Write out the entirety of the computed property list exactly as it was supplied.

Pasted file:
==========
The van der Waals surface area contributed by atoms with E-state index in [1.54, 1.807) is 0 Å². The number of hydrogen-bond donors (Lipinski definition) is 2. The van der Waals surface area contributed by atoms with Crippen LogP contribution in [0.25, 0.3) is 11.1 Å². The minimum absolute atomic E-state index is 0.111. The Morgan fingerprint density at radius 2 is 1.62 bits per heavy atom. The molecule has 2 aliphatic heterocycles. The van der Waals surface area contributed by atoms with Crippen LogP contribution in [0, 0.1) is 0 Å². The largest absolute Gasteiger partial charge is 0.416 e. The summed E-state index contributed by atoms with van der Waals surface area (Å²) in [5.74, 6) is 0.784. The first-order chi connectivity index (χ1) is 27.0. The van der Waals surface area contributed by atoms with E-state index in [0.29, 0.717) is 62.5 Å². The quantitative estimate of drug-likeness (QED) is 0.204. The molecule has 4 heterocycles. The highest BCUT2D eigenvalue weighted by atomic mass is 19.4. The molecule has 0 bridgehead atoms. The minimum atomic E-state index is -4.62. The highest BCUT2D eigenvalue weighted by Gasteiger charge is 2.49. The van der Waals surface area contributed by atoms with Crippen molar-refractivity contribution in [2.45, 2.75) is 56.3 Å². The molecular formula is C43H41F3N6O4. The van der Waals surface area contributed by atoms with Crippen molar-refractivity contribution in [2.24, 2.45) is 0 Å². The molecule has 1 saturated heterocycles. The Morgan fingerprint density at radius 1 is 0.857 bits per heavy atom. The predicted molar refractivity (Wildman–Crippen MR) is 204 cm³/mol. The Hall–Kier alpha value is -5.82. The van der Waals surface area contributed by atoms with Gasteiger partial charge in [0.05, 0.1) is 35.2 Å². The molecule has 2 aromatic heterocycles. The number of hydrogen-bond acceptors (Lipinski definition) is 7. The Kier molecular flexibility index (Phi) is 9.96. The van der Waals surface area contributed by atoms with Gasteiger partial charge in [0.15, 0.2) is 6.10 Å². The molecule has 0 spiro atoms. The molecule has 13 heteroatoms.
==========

The van der Waals surface area contributed by atoms with E-state index in [1.54, 1.807) is 0 Å². The number of hydrogen-bond donors (Lipinski definition) is 2. The van der Waals surface area contributed by atoms with Crippen LogP contribution in [0.25, 0.3) is 11.1 Å². The minimum absolute atomic E-state index is 0.111. The Morgan fingerprint density at radius 2 is 1.62 bits per heavy atom. The molecule has 2 aliphatic heterocycles. The van der Waals surface area contributed by atoms with Crippen LogP contribution in [0, 0.1) is 0 Å². The largest absolute Gasteiger partial charge is 0.416 e. The summed E-state index contributed by atoms with van der Waals surface area (Å²) in [5.74, 6) is 0.784. The first-order chi connectivity index (χ1) is 27.0. The van der Waals surface area contributed by atoms with E-state index in [0.29, 0.717) is 62.5 Å². The quantitative estimate of drug-likeness (QED) is 0.204. The molecule has 4 heterocycles. The highest BCUT2D eigenvalue weighted by atomic mass is 19.4. The molecule has 0 bridgehead atoms. The minimum atomic E-state index is -4.62. The highest BCUT2D eigenvalue weighted by Gasteiger charge is 2.49. The van der Waals surface area contributed by atoms with Crippen molar-refractivity contribution in [2.45, 2.75) is 56.3 Å². The molecular formula is C43H41F3N6O4. The van der Waals surface area contributed by atoms with Crippen molar-refractivity contribution in [2.24, 2.45) is 0 Å². The molecule has 1 saturated heterocycles. The Morgan fingerprint density at radius 1 is 0.857 bits per heavy atom. The predicted molar refractivity (Wildman–Crippen MR) is 204 cm³/mol. The Hall–Kier alpha value is -5.82. The van der Waals surface area contributed by atoms with Gasteiger partial charge in [0.05, 0.1) is 35.2 Å². The molecule has 2 aromatic heterocycles. The number of hydrogen-bond acceptors (Lipinski definition) is 7. The Kier molecular flexibility index (Phi) is 9.96. The van der Waals surface area contributed by atoms with Gasteiger partial charge in [0.15, 0.2) is 6.10 Å². The molecule has 0 spiro atoms. The molecule has 13 heteroatoms.